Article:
Numeira is a 0.5 hectare walled settlement located approximately 13 km south of Bab edh-Dhra’. The Wadi Numeira, bordering the north side of the settlement, has experienced extensive downcutting over the past 500 years, effectively washing away the northern portion of the site. Donahue, the team’s geologist, states that the settlement was probably twice the size we see today during the town’s occupation (Donahue 1984). Calibrated radiocarbon dates place the occupation and abandonment of Numeira within the EB III period, spanning approximately 250 years or 10-12 generations. Approximately 30% of the extant site was excavated (c.1500 sq. meters) from 1979 -1983.

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Surveyors map of Numeira

Excavations recovered the second largest collection of EBA seal impressions, extensive remains of textiles and textile production tools, numerous grain storage installations, and amazing preservation of ceramics and other material culture in over 25 rooms with associated courtyards.

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Storage and work areas at Numeira

Excavators opened three major areas: the west gate area, the central area, and the east tower area. Three phases of occupation have been identified, and in several areas these phases can be further divided into subphases. The earliest Phase (1) has two subphases: 1A and 1B. The most extensive evidence for 1A and 1B occupation was found in the central area. Phase 1A inhabitants constructed pits, many cobbled and plastered, across the surface of the site, and thus the research team referred to them as the “Pit People” as an easy label. This appellation was confirmed by the evidence: the earliest evidence for occupation at Numayra were numerous pits constructed across the central area of the site during the Phase 1A. Interestingly, some of the pits are arranged around open, roughly rectangular spaces, and there may have been tent encampments associated with these pits. Phase 1B people modified the space slightly by adding more pits and in a few areas we find the earliest stretches of walls, hearths, and evidence for more intensive (or at least more durable and archaeologically visible) use of the site.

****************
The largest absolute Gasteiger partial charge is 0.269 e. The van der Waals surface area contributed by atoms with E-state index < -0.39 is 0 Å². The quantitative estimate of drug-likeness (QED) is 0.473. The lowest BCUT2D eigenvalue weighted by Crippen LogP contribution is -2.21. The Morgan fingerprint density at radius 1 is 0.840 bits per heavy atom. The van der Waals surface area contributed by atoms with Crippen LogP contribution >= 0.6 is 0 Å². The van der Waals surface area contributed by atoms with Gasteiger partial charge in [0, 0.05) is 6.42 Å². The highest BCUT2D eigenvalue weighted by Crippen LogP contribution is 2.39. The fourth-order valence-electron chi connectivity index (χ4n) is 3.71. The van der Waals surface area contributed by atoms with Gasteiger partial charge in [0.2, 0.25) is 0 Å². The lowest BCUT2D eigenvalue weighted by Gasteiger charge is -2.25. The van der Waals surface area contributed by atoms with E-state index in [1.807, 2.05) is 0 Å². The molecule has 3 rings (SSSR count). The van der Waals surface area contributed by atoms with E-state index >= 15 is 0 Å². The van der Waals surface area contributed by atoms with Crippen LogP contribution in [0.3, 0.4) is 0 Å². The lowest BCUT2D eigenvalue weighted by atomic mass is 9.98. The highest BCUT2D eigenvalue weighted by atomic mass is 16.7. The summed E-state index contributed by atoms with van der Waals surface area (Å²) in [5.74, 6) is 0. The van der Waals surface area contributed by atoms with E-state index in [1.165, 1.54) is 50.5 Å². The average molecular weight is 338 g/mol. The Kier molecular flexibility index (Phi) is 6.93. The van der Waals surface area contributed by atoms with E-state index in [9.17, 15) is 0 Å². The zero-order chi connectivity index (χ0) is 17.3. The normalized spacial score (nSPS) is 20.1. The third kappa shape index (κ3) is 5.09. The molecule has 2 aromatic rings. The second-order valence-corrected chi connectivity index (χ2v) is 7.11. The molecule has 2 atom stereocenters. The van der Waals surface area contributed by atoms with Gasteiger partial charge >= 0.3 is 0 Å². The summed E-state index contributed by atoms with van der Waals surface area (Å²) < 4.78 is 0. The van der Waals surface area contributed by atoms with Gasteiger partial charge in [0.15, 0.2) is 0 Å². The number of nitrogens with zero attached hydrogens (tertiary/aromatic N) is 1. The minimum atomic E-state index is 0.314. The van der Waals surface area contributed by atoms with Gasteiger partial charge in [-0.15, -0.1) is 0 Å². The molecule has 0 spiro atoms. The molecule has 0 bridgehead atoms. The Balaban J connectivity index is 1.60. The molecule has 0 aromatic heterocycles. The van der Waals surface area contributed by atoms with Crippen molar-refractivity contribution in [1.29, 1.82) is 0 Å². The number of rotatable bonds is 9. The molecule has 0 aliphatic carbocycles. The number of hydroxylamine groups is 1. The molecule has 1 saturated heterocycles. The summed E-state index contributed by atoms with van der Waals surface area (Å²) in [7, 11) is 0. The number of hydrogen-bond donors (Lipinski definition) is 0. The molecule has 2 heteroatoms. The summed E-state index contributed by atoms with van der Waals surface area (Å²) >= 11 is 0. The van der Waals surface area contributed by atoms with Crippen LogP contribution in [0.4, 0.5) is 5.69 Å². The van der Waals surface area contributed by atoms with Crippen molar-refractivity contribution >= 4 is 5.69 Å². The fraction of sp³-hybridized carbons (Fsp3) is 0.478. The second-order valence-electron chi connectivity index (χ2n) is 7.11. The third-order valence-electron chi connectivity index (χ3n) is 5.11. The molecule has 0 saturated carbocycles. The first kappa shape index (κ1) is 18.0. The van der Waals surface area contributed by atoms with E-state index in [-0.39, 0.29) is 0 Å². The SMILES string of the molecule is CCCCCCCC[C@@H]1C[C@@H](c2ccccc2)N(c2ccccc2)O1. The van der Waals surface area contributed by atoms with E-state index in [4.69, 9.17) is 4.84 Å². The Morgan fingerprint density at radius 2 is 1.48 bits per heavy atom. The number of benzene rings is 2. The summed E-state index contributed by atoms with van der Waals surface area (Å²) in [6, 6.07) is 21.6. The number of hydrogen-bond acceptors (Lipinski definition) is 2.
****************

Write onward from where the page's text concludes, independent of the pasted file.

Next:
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Schematic plan of 1A and 1B features

Phase 2 coincides with the construction of the fortification walls and extensive residential and non-residential stone and mudbrick architecture within the town walls.

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Schematic Plan of phase 2A

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Schematic Plan of phase 2B

In the west gate area, where approximately 200 square meters were exposed, excavators found evidence primarily for non-residential spaces, especially focused on the fortification system.

NUMwestgatewallssketchv2Schematic Plan of the western gate area